Flight of the Butterflies
As the IEA reports ever-increasing carbon emissions, and Britain's environment minister denies any change in the climate in the last 17 years, what is the response of the truly awake person in the current cultural dissonance? In the summer issue of the radical grassroots magazine, STIR. I wrote a review of Barbara Kingsolver's novel, Flight Behaviour, the latest 'cli-fi' book that look squarely at our present crisis and whose main protagonist is one of the most extraordinary creatures on earth.
In many ways dystopias are easier to write than a realist fiction that can look at the awesome forces that are out of kilter on the earth. Most books would rather put their imaginative attention on a post-collapse world, than face the gritty problems of a family or community living out the consequences of neo-liberalism and a globalised industrial culture. How can you create a plot when the conventional “bad guys” – those who wield corporate power - have become invisible? How can you find empathy for people who appear as ignorant victims of circumstance and stand in their home territories, witness to weird weather and species extinction. - subjects which seem better handled by the deeper and more metaphysical forms of poetry, or by non-fiction, unconstrained by a linear storyline?
Although the heroine of Flight Behaviour, Dellarobbia Turnbow, is a far cry from Madame Bovary and Anna Karenina, this is a classic tale of a trapped woman yearning to transform and break free from a near-impossible situation. What distinguishes it from these works and the thousands of romances built around the same theme is its mighty big subtext: climate change.
Barbara Kingsolver is known to tackle big subjects in her novels — sometimes successfully, sometimes not: women in the Arizona mine strike of 1983 in Holding the Line, sustainable food production in Animal, Vegetable, Mineral, Native American rights in Pigs in Heaven, Frida Kahlo and Leon Trotsky and the Mexican revolution in Lacuna, and, most famously, the impact of colonialism in the Congo told through the eyes of a missionary family in The Poisonwood Bible. All these themes, however, belong to the human and political realm.
Climate change is notoriously hard to talk about, belonging to what some call the 'supernarrative', the massive planetary shifts, that even though caused by human civilisation, we have limited capacity to control as individuals. Our sense of agency in our personal and social lives melts with the glaciers. History we can deal with, war, poverty, and even apocalypse, but eco-systems in feedback loops? These are non-human, non-linear realities normally assigned to science and to ecological campaigns. However human beings are not created from facts and figures, we are the creatures of story - the choices we make and the roads we take. Story is what makes meaning and gives value to our lives.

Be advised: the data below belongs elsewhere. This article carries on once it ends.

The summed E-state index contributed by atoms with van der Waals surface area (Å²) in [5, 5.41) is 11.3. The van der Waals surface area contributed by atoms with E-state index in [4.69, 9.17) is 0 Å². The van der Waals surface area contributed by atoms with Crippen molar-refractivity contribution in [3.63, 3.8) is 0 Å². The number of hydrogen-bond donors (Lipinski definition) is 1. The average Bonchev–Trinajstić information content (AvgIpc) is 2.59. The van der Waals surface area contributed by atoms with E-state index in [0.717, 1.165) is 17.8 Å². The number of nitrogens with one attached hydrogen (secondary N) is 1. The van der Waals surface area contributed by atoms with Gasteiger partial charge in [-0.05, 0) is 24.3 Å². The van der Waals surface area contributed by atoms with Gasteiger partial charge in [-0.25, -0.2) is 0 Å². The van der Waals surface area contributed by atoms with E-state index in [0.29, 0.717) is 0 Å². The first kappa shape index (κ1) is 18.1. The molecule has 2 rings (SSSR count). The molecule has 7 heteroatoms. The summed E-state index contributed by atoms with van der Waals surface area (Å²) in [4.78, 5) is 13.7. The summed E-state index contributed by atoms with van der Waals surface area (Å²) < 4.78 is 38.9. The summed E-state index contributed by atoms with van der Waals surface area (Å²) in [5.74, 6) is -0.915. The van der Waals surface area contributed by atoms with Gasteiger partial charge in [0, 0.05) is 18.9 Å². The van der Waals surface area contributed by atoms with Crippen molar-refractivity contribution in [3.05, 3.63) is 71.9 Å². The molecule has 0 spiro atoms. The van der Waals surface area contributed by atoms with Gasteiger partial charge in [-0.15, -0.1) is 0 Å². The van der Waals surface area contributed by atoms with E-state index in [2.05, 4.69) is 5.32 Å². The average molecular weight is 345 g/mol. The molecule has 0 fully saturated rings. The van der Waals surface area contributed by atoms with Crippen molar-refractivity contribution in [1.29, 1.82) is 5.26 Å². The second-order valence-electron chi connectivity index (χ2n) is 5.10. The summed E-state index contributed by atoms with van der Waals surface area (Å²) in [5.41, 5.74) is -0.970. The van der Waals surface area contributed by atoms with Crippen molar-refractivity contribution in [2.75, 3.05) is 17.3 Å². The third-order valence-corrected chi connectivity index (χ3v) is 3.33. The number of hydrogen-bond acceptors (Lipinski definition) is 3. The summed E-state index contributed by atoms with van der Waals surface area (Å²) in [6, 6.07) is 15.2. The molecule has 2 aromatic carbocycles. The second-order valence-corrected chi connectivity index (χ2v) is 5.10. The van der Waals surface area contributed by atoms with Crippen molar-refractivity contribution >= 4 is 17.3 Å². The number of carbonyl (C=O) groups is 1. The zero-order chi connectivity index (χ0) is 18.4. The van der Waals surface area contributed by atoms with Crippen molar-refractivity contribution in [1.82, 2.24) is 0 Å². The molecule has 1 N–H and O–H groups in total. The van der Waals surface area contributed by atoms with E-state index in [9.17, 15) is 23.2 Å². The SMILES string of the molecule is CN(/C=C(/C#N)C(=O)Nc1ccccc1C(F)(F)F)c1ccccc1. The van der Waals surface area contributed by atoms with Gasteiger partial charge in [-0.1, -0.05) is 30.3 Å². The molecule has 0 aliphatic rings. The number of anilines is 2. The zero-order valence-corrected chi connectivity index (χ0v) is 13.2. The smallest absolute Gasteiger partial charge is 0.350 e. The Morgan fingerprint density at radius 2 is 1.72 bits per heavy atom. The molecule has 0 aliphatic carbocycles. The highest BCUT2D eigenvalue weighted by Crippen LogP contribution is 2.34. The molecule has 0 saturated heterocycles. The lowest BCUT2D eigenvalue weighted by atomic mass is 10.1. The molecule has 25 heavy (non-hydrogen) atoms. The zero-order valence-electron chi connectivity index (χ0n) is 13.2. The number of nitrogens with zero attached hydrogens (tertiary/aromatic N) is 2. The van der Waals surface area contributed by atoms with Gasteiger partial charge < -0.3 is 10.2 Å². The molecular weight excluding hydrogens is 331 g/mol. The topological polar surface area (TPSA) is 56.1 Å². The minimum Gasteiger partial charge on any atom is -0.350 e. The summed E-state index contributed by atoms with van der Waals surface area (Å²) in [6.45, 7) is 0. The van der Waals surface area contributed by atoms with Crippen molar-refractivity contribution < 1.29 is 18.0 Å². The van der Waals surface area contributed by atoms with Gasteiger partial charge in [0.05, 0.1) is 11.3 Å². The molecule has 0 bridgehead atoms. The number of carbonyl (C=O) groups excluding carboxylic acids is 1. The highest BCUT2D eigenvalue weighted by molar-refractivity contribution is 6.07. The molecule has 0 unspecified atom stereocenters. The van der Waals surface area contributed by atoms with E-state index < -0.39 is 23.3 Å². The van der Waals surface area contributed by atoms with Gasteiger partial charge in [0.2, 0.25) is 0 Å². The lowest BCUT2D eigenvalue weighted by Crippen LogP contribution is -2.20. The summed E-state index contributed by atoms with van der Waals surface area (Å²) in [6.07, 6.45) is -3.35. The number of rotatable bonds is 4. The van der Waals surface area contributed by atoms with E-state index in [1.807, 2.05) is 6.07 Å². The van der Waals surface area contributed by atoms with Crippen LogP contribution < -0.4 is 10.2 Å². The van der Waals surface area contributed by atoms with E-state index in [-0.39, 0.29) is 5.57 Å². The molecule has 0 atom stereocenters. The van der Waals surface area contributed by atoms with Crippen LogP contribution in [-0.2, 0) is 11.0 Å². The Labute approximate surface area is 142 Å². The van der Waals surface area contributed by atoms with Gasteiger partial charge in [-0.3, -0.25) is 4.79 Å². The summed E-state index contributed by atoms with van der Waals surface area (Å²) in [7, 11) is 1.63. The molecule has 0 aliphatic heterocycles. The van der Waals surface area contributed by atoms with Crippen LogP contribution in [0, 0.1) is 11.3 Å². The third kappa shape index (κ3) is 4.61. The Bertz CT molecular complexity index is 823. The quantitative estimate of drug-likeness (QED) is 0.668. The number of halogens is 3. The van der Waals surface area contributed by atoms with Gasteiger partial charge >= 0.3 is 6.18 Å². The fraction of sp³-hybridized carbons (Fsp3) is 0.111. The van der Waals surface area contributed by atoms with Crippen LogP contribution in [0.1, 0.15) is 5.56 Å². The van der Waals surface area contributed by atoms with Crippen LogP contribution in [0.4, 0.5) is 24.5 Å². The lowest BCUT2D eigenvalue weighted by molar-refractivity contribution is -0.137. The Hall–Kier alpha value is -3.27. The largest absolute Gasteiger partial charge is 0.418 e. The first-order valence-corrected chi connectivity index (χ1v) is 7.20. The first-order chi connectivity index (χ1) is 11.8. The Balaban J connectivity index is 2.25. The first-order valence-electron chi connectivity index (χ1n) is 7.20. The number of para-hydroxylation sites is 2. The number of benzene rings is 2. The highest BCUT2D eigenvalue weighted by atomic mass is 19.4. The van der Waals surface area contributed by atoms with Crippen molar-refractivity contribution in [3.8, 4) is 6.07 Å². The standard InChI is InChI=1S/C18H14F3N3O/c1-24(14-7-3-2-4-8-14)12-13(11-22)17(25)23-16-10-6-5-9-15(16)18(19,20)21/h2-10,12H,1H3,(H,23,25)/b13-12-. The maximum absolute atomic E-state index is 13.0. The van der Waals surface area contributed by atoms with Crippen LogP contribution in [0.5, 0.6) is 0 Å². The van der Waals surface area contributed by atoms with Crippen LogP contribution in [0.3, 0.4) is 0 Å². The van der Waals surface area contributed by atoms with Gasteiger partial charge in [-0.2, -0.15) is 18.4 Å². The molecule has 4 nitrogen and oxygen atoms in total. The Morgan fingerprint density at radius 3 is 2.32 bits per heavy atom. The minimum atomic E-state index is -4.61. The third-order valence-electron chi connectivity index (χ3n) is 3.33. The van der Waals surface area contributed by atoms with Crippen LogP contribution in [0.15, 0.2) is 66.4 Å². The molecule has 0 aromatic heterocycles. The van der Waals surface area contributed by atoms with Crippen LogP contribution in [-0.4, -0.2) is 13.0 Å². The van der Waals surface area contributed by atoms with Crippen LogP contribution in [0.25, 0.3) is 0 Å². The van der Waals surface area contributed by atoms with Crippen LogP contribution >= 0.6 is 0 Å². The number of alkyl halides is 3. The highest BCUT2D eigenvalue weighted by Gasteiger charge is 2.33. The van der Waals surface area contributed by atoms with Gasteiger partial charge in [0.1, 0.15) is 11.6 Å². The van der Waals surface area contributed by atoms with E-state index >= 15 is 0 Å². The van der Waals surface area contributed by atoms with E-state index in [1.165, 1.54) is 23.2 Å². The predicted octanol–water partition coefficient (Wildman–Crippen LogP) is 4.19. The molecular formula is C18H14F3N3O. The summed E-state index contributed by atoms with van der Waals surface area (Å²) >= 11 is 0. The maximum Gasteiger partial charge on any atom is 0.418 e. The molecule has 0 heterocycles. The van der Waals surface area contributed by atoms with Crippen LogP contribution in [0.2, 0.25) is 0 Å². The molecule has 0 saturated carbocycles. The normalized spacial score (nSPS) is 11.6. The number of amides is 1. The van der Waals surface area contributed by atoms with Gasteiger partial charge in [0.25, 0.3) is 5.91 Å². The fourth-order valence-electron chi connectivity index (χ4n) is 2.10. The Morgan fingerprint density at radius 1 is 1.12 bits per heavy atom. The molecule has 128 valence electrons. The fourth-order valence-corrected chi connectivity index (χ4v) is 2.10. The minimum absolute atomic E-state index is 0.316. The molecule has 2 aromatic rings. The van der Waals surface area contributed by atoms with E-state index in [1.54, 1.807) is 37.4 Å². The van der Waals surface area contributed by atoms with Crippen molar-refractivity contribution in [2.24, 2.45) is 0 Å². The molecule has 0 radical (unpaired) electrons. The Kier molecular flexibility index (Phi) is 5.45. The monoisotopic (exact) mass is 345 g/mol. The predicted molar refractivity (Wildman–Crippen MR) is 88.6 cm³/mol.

Role of the Novel
I don’t think it is a coincidence that the novel rose to prominence along with industrial civilisation, when people felt their lives to be largely shaped by human forces and therefore responsive to acts of individual will (Askay Ahuja reviewing the short story collection, I’m with the Bears)
In Flight Behaviour the central ecological dilemma takes place in a run-down sheep farm, in a run-down town where everyone has strange names, goes to church and every turn of the bad luck or weather is attributed to the Lord’s mysterious ways. The book is told from the point of view and in the language of 28 year-old Dellarobbia, who is stuck in a small house among the Southern Appalacian mountains with two small children and a husband she doesn’t love, dominated by harsh and judgemental in-laws. She has no money, no education and no prospects. Her neighbours’ son has cancer and all their peach trees and tomato plants have dissolved in the endless biblical rains. Small wonder you think she wants to throw it all away on an affair and run heedlessly up a mountain one day in ill-fitting boots.
Somewhere, after many long descriptions, the book takes a small flight of its own: the revelatory lake of fire Dellarobbia discovers on the mountain instead of her lover turns out to be millions of displaced overwintering Monarch butterflies. The hero of the book, a dusky well-mannered scientist, arrives from the Outside World with his assistants to live in a trailer on the Turnbow farm and record their destiny. His passion for these insects, his intelligence and grace, affects the smart but unschooled Dellarobbia and Preston, her son, and their world begins to open up. Will this encounter manifest into a relationship? Will the wooded hillside be logged? Will the butterflies survive the on-coming winter? Will redemption come to Feathertown? Will she herself take flight, like the flame-coloured butterflies in Spring? And then? So the old-fashioned devices of story telling kick in and you have to find out the outcome, though the prose does not get any easier for all that.